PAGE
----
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Author Topic: 01001010100001010100010101.... a question about computer code  (Read 14223 times)


  • Guest
01001010100001010100010101.... a question about computer code
« Reply #25 on: 28/01/2008 13:11:29 »
Whichever way it is done, the calculations will still have to be done in the correct order or you will get a wrong answer.

The 'correct' order, yes - but in the last example, some of the instructions could be be reversed and still be correct, because some of the dependencies have been broken by the way it was rewritten.

Looking at your original code:

Code: [Select]
1) $interest = $balance * 0.1;
2) $balance += $interest;
3) $tax = $balance * 0.1;
4) $balance -= $tax;

It could be converted to assembly level code, assuming an abstract machine with at least 5 orthogonal registers, and 3 operand instructions (granted, it is more common for machines to have two operand instructions, but the distinction is not significant for the example to be relevant), the compiler could code your example as:

Code: [Select]
mov r1, $balance   ; [stmt 1 & 2] r1 = balance       
mov r2, 0.1        ; [stmt 1 & 3] r2 = 0.1           
mul r1, r2, r0     ; [stmt 1]     r0 = balance * 0.1
sto r0, $interest  ; [stmt 1]     interest = r0       
add r0, r1, r0     ; [stmt 2]     r0 ($a) = r0 (interest) + r1 (balance)
mul r0, r2, r3     ; [stmt 3]     r3 (tax) = r0 ($a) * r2 (0.1)
sto r3, $tax       ; [stmt 3]     tax = r3                     
sub r0, r3, r3     ; [stmt 4]     r3 (balance) = r0 ($a) - r3 (tax)
sto r3, $balance   ; [stmt 4]     $balance = r3

Which is fairly true to your original code, but it could also code it as:

Code: [Select]
mov r2, 0.1           ; [stmt 1, 3] r2 = 0.1
mov r3, 1.0           ; [stmt 2, 4] r3 = 1.0
mov r1, $balance      ; [stmt 1, 2] r1 = balance
sub r3, r2, r4        ; [stmt 2]    r4 = 1.1
mul r1, r2, r0        ; [stmt 1]    r0 (interest) = r1 (balance) * r2 (0.1)
add r3, r2, r5        ; [stmt 4]    r5 = 0.9
sto r0, $interest     ; [stmt 1]    interest = r0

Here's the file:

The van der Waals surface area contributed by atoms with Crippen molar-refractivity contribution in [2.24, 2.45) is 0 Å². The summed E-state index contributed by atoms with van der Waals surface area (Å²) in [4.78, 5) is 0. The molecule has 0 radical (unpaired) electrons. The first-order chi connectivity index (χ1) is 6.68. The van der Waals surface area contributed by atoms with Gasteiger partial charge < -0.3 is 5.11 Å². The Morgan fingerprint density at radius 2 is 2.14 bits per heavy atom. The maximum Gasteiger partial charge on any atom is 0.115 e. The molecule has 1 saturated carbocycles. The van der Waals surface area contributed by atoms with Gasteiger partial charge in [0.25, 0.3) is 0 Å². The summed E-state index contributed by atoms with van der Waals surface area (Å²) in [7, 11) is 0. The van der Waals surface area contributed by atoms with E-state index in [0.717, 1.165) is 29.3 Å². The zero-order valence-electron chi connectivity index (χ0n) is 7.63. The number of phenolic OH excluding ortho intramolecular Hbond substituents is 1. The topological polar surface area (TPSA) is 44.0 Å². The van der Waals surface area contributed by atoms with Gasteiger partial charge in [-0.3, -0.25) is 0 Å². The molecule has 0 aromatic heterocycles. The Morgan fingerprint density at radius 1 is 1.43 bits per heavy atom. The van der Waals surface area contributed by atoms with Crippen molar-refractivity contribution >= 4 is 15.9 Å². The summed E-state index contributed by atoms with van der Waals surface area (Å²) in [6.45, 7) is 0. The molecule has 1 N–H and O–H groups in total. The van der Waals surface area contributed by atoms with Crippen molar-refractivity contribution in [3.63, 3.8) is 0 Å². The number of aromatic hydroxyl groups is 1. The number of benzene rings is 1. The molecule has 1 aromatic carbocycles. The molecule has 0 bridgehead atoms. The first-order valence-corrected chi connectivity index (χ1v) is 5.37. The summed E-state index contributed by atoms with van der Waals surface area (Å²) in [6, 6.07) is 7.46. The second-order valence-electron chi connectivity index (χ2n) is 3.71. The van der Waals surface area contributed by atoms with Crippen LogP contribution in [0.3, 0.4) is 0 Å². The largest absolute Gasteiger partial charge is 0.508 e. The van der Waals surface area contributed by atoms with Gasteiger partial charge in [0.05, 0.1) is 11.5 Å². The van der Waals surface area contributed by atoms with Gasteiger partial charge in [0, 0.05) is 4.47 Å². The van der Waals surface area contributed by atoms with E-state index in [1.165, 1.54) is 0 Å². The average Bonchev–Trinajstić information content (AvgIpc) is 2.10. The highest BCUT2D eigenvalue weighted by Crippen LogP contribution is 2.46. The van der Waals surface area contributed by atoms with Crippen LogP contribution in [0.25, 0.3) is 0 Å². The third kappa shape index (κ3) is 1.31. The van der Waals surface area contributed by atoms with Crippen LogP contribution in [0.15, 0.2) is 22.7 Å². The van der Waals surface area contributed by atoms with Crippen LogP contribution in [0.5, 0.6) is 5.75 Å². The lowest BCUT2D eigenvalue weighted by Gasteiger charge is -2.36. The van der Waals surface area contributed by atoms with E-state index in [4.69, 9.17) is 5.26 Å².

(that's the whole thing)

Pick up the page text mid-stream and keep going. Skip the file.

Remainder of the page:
mul r1, r4, r1        ; [stmt 2]    r1 ($a) = r1 (balance) * r4 (1.1)
mul r1, r5, r0        ; [stmt 4]    r0 (balance) = r1 ($a) * r5 (0.9)
mul r1, r4, r1        ; [stmt 3]    r1 ($tax) = r1 ($a) * r4 (0.1)
sto r0, $balance      ; [stmt 4]    $balance = r0
sto r1, $tax          ; [stmt 3]    $tax = r1

Which interleaves all of the instructions.  This interleaving is not merely arbitrary, since many processors can overlap operations where it sees the result of the previous operation is not required as an input to the next operation.

What you are saying is that any instruction ordering has to honour dependencies in their execuation - which I don't disagree with.  All I am saying is that this has nothing to do with whether it is a banking system or not.  All applications (whether it be a browser trying to work out how to display HTML, or a banking system) has some dependencies, while other bits of code are not interdependent and can safely be reordered by the compiler (and neither the compiler nor the processor is under any obligation to honour your suggested order if it finds it does not violate any interdependencies when the instructions are reordered).
« Last Edit: 28/01/2008 14:18:57 by another_someone »


  • Guest
01001010100001010100010101.... a question about computer code
« Reply #26 on: 28/01/2008 17:09:08 »
Some operations are commutative and some operations are not.
Isn't it as simple as that?
If what you are doing can be written down as a simple set of algebraic expressions and there can be re-written / re-arranged, keeping to the rules,  then you will get the same answer. If the  operations don't follow the rules then you won't.
Any compiler worth its salt will look at the code you have written and re-write it, on your behalf, to make it go as fast as possible - changing the order of things and condensing two or more operations into one, where it can.  Try writing you own benchmark programs and you may find that it takes no longer to do an operation 100 times than it does to do it once; the compiler spotted the redundancy and only ran the routine once.
No interpreter can do that because it only looks at one line at a time.

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01001010100001010100010101.... a question about computer code
« Reply #26 on: 28/01/2008 17:09:08 »


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